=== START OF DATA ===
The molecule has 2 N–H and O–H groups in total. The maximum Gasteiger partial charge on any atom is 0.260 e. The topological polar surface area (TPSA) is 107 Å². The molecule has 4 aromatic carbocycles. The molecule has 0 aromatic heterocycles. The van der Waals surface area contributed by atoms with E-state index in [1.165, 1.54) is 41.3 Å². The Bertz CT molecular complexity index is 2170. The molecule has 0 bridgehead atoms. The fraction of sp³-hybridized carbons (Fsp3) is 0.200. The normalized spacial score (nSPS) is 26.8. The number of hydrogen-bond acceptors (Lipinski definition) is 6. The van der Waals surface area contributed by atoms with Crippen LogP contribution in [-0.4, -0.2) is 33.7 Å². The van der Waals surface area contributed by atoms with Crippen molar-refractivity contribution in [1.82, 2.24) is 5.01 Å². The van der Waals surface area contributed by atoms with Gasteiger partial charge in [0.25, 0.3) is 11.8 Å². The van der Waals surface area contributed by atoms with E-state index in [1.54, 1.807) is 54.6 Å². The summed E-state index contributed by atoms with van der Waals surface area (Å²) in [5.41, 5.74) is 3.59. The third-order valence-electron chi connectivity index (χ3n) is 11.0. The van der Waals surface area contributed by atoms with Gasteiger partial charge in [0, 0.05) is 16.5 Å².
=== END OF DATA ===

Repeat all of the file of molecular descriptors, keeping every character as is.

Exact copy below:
The molecule has 2 N–H and O–H groups in total. The maximum Gasteiger partial charge on any atom is 0.260 e. The topological polar surface area (TPSA) is 107 Å². The molecule has 4 aromatic carbocycles. The molecule has 0 aromatic heterocycles. The van der Waals surface area contributed by atoms with E-state index in [1.165, 1.54) is 41.3 Å². The Bertz CT molecular complexity index is 2170. The molecule has 0 bridgehead atoms. The fraction of sp³-hybridized carbons (Fsp3) is 0.200. The normalized spacial score (nSPS) is 26.8. The number of hydrogen-bond acceptors (Lipinski definition) is 6. The van der Waals surface area contributed by atoms with Crippen LogP contribution in [-0.4, -0.2) is 33.7 Å². The van der Waals surface area contributed by atoms with Crippen molar-refractivity contribution in [1.82, 2.24) is 5.01 Å². The van der Waals surface area contributed by atoms with Gasteiger partial charge in [0.25, 0.3) is 11.8 Å². The van der Waals surface area contributed by atoms with E-state index in [1.54, 1.807) is 54.6 Å². The summed E-state index contributed by atoms with van der Waals surface area (Å²) in [5.41, 5.74) is 3.59. The third-order valence-electron chi connectivity index (χ3n) is 11.0. The van der Waals surface area contributed by atoms with Gasteiger partial charge in [0, 0.05) is 16.5 Å².